Torn between two options


In my last blog I pointed at the potential of supercomputing to become a key technology for the 21st century. Actually we do have a common target and we seem to understand how we might be able to reach the target. National governments put aside reasonable budgets for hardware – less so for software and development of new methods. Our overall standing, however, is rather positive. We hear president Obama talk about HPC and we know that the French president and the German chancellor had their conversations about the topic. We see HPC become part of discussion between EU member states and Russia.

By the way: it is interesting to see that Russia and China alike are entering the HPC world not just with new national centers but with an approach that embraces all parts of the story. Traditionally the European view on these countries oscillates somewhat between unlimited admiration (Urs App speaks about the Sino-platonic love affair of the German philosopher Arthur Schopenhauer, and the excitement about authors like Dostoyevsky and Tolstoy is still alive in western Europe) and disgust (German emperor Wilhelm II became notorious for his hatred of the Chinese when he delivered his famous “Hun speech” in 1900 to the German expeditionary force ordering his troops to fight in the spirit of the Huns and show no mercy, and since 1917 Winston Churchill and most European politicians were worried about that partially European partially Asian country from which the Bolshevik revolution seemed to spread across the world).

Putting the past behind and disentangling ourselves from historic prejudice what is in these developments for high performance computing. I think it is mostly a positive development. The US-Japanese domination of the supercomputing market has left a pretty sclerotic landscape. For a while we have seen companies come and go, but every procurement has seen a reasonable number of responses and competition was pretty tough.

Over time Japanese vendors gradually started to retract. The US market was practically closed for them after intensive discussions about prices and unfair competition. The European market saw three Japanese vendors in 2000 but is now hardly relevant for these companies. On the other side we have seen a reduction of high-end offerings in the US market. Clusters carry the day. In the top 50 systems we find one US vendor to dominate the market and if we leave out the HP/NEC cooperation the only Japanese contribution left are two systems – one of which is a national prestige project.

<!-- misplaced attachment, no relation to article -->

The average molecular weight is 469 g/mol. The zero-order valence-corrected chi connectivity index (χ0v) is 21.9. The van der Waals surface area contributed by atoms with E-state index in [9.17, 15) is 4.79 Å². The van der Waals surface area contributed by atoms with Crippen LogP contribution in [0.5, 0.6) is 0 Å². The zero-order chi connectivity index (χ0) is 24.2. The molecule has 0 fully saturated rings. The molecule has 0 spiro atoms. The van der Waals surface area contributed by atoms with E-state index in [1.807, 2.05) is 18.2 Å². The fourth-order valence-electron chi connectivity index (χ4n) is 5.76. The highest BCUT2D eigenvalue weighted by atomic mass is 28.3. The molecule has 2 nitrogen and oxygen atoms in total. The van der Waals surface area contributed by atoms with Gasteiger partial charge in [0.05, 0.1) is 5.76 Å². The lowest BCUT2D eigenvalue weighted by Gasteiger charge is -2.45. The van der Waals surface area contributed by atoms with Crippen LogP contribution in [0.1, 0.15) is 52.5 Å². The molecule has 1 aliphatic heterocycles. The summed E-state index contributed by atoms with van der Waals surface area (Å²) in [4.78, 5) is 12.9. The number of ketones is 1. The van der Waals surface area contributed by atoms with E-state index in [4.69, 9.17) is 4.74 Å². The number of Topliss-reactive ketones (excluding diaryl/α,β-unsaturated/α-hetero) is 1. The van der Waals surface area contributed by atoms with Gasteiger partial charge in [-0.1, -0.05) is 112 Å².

If competition is the driving force for innovation we should be happy about the Russian and Chinese approaches. I would love to see more from NUDT, T-Platforms and (we should not forget this) from the French Bull activities. I would love to see centers of excellence develop around these new architectures to grow new science and bring forward new ideas. I do not expect to see the end of the “more of the same is better” frenzy nor do I believe that we will find solutions that do not rely on extreme parallelism at all levels. However, being challenged by young and brilliant Russian and Chinese engineers and scientists may give fresh motivation and support for new ideas in supercomputing.



About the author

Prof. Dr. Dr. h.c. Michael M. Resch is the director of the High Performance Computing Center Stuttgart (HLRS), the director of the Department for High Performance Computing, and the director of the Information Center (IZUS) at the University of Stuttgart/Germany. Michael Resch has over 20 years of experience in HPC and was an invited plenary speaker at SC’07 in Reno/USA. He is a member of the board of the German Gauss Center for Supercomputing (GCS), and is a member of advisory councils for Microsoft, Triangle Venture Capital Group and a number of foundations. Michael Resch is a member of the advisory board of the Paderborn Center for Parallel Computing (PC2) and a member of the steering committee of the IDC HPC User Forum. He has contributed for years to the success of ISC and has been active in a variety of conferences and community activities in supercomputing over the last years. Michael Resch holds a degree in Technical Mathematics from the Technical University of Graz/Austria and a PhD in Engineering from the University of Stuttgart/Germany. In 2002 he held an Assistant Professorship at the department of computer science of the University of Houston/TX. In 2009 he was awarded an honourable doctoral degree from the National Technical University of Donezk/Ukraine. In 2011 he was awarded an honourable doctoral degree from the Russian Academy of Science.



Prof. Dr.-Ing. Dr. h.c.  Dr. h.c. Michael Resch

   Prof. Dr.-Ing. Dr. h.c. Dr. h.c. Michael Resch

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